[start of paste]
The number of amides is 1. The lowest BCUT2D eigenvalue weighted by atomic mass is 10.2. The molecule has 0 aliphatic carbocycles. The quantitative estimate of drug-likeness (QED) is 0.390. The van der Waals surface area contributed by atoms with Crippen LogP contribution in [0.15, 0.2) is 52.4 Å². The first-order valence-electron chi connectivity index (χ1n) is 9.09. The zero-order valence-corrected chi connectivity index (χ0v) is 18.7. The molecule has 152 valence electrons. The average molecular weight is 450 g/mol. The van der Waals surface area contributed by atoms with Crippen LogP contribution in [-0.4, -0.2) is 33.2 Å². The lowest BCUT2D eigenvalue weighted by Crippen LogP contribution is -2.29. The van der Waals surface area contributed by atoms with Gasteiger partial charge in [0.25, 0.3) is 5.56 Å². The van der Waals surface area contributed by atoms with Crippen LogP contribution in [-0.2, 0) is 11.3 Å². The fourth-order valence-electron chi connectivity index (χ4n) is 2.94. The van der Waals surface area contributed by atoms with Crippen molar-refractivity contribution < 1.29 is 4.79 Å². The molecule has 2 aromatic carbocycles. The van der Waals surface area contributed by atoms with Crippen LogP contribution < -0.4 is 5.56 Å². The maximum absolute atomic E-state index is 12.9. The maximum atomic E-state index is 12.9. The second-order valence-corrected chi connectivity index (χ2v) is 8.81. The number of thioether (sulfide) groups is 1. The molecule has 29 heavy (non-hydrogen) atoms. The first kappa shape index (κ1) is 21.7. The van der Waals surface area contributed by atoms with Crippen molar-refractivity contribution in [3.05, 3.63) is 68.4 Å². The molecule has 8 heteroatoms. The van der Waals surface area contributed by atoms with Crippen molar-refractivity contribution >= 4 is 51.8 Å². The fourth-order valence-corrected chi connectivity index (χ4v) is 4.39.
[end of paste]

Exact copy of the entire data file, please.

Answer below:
The number of amides is 1. The lowest BCUT2D eigenvalue weighted by atomic mass is 10.2. The molecule has 0 aliphatic carbocycles. The quantitative estimate of drug-likeness (QED) is 0.390. The van der Waals surface area contributed by atoms with Crippen LogP contribution in [0.15, 0.2) is 52.4 Å². The first-order valence-electron chi connectivity index (χ1n) is 9.09. The zero-order valence-corrected chi connectivity index (χ0v) is 18.7. The molecule has 152 valence electrons. The average molecular weight is 450 g/mol. The van der Waals surface area contributed by atoms with Crippen LogP contribution in [-0.4, -0.2) is 33.2 Å². The lowest BCUT2D eigenvalue weighted by Crippen LogP contribution is -2.29. The van der Waals surface area contributed by atoms with Gasteiger partial charge in [0.25, 0.3) is 5.56 Å². The van der Waals surface area contributed by atoms with Crippen LogP contribution in [-0.2, 0) is 11.3 Å². The fourth-order valence-electron chi connectivity index (χ4n) is 2.94. The van der Waals surface area contributed by atoms with Crippen molar-refractivity contribution < 1.29 is 4.79 Å². The molecule has 2 aromatic carbocycles. The van der Waals surface area contributed by atoms with Crippen LogP contribution < -0.4 is 5.56 Å². The maximum absolute atomic E-state index is 12.9. The maximum atomic E-state index is 12.9. The second-order valence-corrected chi connectivity index (χ2v) is 8.81. The number of thioether (sulfide) groups is 1. The molecule has 29 heavy (non-hydrogen) atoms. The first kappa shape index (κ1) is 21.7. The van der Waals surface area contributed by atoms with Crippen molar-refractivity contribution in [3.05, 3.63) is 68.4 Å². The molecule has 8 heteroatoms. The van der Waals surface area contributed by atoms with Crippen molar-refractivity contribution >= 4 is 51.8 Å². The fourth-order valence-corrected chi connectivity index (χ4v) is 4.39.